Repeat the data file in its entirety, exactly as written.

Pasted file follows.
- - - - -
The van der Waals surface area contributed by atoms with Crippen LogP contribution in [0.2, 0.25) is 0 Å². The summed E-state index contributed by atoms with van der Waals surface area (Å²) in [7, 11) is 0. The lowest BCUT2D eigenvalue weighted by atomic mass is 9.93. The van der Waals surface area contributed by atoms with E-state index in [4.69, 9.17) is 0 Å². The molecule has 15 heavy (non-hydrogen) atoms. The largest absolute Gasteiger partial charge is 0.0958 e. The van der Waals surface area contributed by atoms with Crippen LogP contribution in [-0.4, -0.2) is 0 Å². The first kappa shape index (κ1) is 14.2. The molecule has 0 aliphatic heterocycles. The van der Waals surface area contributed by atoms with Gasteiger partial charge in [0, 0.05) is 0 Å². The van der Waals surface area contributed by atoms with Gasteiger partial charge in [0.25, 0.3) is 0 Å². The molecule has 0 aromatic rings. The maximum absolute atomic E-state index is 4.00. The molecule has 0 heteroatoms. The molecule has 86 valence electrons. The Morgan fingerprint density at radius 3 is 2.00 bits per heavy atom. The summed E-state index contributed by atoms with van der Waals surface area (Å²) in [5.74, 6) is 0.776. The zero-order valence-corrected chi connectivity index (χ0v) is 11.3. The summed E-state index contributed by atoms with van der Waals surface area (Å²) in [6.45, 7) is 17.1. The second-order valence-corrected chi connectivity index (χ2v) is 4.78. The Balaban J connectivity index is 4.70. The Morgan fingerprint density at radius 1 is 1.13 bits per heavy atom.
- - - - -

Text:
The van der Waals surface area contributed by atoms with Crippen LogP contribution in [0.2, 0.25) is 0 Å². The summed E-state index contributed by atoms with van der Waals surface area (Å²) in [7, 11) is 0. The lowest BCUT2D eigenvalue weighted by atomic mass is 9.93. The van der Waals surface area contributed by atoms with E-state index in [4.69, 9.17) is 0 Å². The molecule has 15 heavy (non-hydrogen) atoms. The largest absolute Gasteiger partial charge is 0.0958 e. The van der Waals surface area contributed by atoms with Crippen LogP contribution in [-0.4, -0.2) is 0 Å². The first kappa shape index (κ1) is 14.2. The molecule has 0 aliphatic heterocycles. The van der Waals surface area contributed by atoms with Gasteiger partial charge in [0, 0.05) is 0 Å². The van der Waals surface area contributed by atoms with Gasteiger partial charge in [0.25, 0.3) is 0 Å². The molecule has 0 aromatic rings. The maximum absolute atomic E-state index is 4.00. The molecule has 0 heteroatoms. The molecule has 86 valence electrons. The Morgan fingerprint density at radius 3 is 2.00 bits per heavy atom. The summed E-state index contributed by atoms with van der Waals surface area (Å²) in [5.74, 6) is 0.776. The zero-order valence-corrected chi connectivity index (χ0v) is 11.3. The summed E-state index contributed by atoms with van der Waals surface area (Å²) in [6.45, 7) is 17.1. The second-order valence-corrected chi connectivity index (χ2v) is 4.78. The Balaban J connectivity index is 4.70. The Morgan fingerprint density at radius 1 is 1.13 bits per heavy atom.